64 Joyce, The Jesus Scroll, pp. 7–14.
65 Ibid., pp. 100–110, 131–140, 160.
66 Ibid., pp. 54–59, 76–99, 141–158.
67 Michael Baigent, Richard Leigh and Henry Lincoln, Holy Blood, Holy Grail(New York: Delacorte, 1982), pp. 301–320, 324.
or somewhere else in Israel.^68 The vast bulk of the book is devoted to the remains of Jesus’ bloodline, through Mary Magdalene, as they settled and spread in France. This supposed bloodline is traced through royal families, secret organizations and age-old mysteries. But, as even the authors recognize, the major question is whether this French lineage did, in fact, come from Jesus.^69
Problems with International Travel Theory
These attempts to have Jesus avoid death and then travel afterward are laden with more difficulties than any other approach that we have studied. This is largely due to the presence of so much conjecture combined with an absence of facts. We present four major objections to such approaches to the life of Jesus.
1.Gospels are trustworthy
First, in our earlier discussions we determined that the New Testament, and the Gospels in particular, are authentic and trustworthy documents for the life and teachings of Jesus. We will not belabor this point any further, except to note that this conclusion is based on both the early and eyewitness testimony behind the Gospels, including authors who were close to the facts, as well as the attestation of the earliest church and overwhelming manuscript evidence. Such facts reveal that the Gospels are a valid basis for the teachings of Jesus, in opposition to these theses which almost always involve vast alterations of New Testament data. On this point alone these theses fail.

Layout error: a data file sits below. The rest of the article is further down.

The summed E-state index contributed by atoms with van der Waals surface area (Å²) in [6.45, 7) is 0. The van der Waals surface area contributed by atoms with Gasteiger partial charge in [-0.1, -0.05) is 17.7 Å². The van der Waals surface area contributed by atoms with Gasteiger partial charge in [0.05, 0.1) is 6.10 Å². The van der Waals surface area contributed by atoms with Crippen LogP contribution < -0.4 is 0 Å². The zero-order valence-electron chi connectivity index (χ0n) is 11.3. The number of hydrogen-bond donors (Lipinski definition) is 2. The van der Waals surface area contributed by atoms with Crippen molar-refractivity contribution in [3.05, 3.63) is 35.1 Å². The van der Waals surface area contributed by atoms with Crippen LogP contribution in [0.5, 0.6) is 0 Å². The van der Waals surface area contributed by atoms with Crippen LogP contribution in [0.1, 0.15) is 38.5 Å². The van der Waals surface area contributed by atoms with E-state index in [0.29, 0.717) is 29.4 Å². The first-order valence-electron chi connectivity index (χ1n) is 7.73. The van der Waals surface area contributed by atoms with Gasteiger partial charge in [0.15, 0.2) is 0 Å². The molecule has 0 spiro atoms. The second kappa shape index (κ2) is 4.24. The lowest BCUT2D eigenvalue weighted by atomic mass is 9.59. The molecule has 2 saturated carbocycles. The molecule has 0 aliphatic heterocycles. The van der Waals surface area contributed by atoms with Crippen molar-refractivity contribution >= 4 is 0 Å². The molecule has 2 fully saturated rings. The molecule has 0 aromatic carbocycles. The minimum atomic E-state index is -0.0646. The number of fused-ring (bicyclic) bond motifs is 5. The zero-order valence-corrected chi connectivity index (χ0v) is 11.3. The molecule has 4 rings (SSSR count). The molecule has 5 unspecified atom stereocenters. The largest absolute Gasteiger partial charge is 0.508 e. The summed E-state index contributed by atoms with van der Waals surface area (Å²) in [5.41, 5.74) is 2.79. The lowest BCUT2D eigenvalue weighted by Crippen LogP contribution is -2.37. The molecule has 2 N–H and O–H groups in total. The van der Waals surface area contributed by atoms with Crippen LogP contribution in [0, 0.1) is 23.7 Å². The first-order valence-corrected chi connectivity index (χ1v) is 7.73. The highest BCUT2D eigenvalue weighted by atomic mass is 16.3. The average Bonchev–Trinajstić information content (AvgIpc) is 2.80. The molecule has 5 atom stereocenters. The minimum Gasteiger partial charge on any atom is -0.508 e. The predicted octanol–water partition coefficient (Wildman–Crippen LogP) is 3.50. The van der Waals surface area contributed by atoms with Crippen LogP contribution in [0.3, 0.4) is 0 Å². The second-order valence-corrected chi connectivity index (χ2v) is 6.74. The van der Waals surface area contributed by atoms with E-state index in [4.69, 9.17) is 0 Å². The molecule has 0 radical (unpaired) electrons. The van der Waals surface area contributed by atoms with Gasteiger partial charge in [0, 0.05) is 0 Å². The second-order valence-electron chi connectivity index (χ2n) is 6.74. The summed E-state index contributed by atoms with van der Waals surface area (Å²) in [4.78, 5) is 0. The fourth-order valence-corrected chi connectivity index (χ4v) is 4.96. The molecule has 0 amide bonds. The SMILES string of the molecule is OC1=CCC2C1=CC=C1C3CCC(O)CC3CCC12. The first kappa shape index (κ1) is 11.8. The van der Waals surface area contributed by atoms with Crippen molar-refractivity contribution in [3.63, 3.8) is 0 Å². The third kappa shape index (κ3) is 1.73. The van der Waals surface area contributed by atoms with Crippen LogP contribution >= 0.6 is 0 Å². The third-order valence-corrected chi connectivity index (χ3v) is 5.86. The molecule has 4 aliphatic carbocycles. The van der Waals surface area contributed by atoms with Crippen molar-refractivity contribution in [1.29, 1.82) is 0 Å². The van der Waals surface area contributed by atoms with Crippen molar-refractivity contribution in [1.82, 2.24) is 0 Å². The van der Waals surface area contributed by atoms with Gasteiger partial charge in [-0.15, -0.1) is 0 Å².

2.Swoon theory disproven
Second, most of these theses involve the swoon theory concerning Jesus’ resurrection, without which there would be no basis for any post-crucifixion travels followed by a later, obscure death. But as stated above in our examination of this hypothesis, this hypothesis falls prey to numerous problems which will not be repeated here.